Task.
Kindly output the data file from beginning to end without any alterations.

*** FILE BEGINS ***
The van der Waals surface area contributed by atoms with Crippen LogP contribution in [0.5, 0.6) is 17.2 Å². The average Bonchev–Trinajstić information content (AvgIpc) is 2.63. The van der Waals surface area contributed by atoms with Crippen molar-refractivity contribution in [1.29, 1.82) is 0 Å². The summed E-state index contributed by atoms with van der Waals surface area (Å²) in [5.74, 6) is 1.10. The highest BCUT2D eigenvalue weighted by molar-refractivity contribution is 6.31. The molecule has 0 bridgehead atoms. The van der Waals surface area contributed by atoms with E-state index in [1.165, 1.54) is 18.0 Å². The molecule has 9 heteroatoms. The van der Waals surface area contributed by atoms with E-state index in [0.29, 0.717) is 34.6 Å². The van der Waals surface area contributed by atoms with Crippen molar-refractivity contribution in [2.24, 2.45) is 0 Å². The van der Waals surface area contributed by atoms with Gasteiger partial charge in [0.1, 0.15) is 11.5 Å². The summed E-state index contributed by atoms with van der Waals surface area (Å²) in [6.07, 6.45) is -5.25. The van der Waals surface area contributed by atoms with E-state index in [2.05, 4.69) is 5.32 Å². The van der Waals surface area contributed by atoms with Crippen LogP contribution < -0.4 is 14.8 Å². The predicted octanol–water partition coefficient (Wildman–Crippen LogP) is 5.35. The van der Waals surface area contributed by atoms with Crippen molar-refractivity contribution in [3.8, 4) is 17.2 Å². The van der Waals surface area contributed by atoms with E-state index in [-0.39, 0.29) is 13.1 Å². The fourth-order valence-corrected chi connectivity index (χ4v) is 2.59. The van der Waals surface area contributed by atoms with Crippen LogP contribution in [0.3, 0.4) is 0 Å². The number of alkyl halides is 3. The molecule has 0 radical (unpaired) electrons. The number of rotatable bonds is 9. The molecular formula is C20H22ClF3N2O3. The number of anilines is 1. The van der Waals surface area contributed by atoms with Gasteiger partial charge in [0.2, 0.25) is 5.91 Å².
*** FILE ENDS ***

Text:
The van der Waals surface area contributed by atoms with Crippen LogP contribution in [0.5, 0.6) is 17.2 Å². The average Bonchev–Trinajstić information content (AvgIpc) is 2.63. The van der Waals surface area contributed by atoms with Crippen molar-refractivity contribution in [1.29, 1.82) is 0 Å². The summed E-state index contributed by atoms with van der Waals surface area (Å²) in [5.74, 6) is 1.10. The highest BCUT2D eigenvalue weighted by molar-refractivity contribution is 6.31. The molecule has 0 bridgehead atoms. The van der Waals surface area contributed by atoms with E-state index in [1.165, 1.54) is 18.0 Å². The molecule has 9 heteroatoms. The van der Waals surface area contributed by atoms with E-state index in [0.29, 0.717) is 34.6 Å². The van der Waals surface area contributed by atoms with Crippen molar-refractivity contribution in [2.24, 2.45) is 0 Å². The van der Waals surface area contributed by atoms with Gasteiger partial charge in [0.1, 0.15) is 11.5 Å². The summed E-state index contributed by atoms with van der Waals surface area (Å²) in [6.07, 6.45) is -5.25. The van der Waals surface area contributed by atoms with E-state index in [2.05, 4.69) is 5.32 Å². The van der Waals surface area contributed by atoms with Crippen LogP contribution < -0.4 is 14.8 Å². The predicted octanol–water partition coefficient (Wildman–Crippen LogP) is 5.35. The van der Waals surface area contributed by atoms with Crippen molar-refractivity contribution in [3.8, 4) is 17.2 Å². The van der Waals surface area contributed by atoms with E-state index in [-0.39, 0.29) is 13.1 Å². The fourth-order valence-corrected chi connectivity index (χ4v) is 2.59. The van der Waals surface area contributed by atoms with Crippen LogP contribution in [0.3, 0.4) is 0 Å². The number of alkyl halides is 3. The molecule has 0 radical (unpaired) electrons. The number of rotatable bonds is 9. The molecular formula is C20H22ClF3N2O3. The number of anilines is 1. The van der Waals surface area contributed by atoms with Gasteiger partial charge in [0.2, 0.25) is 5.91 Å².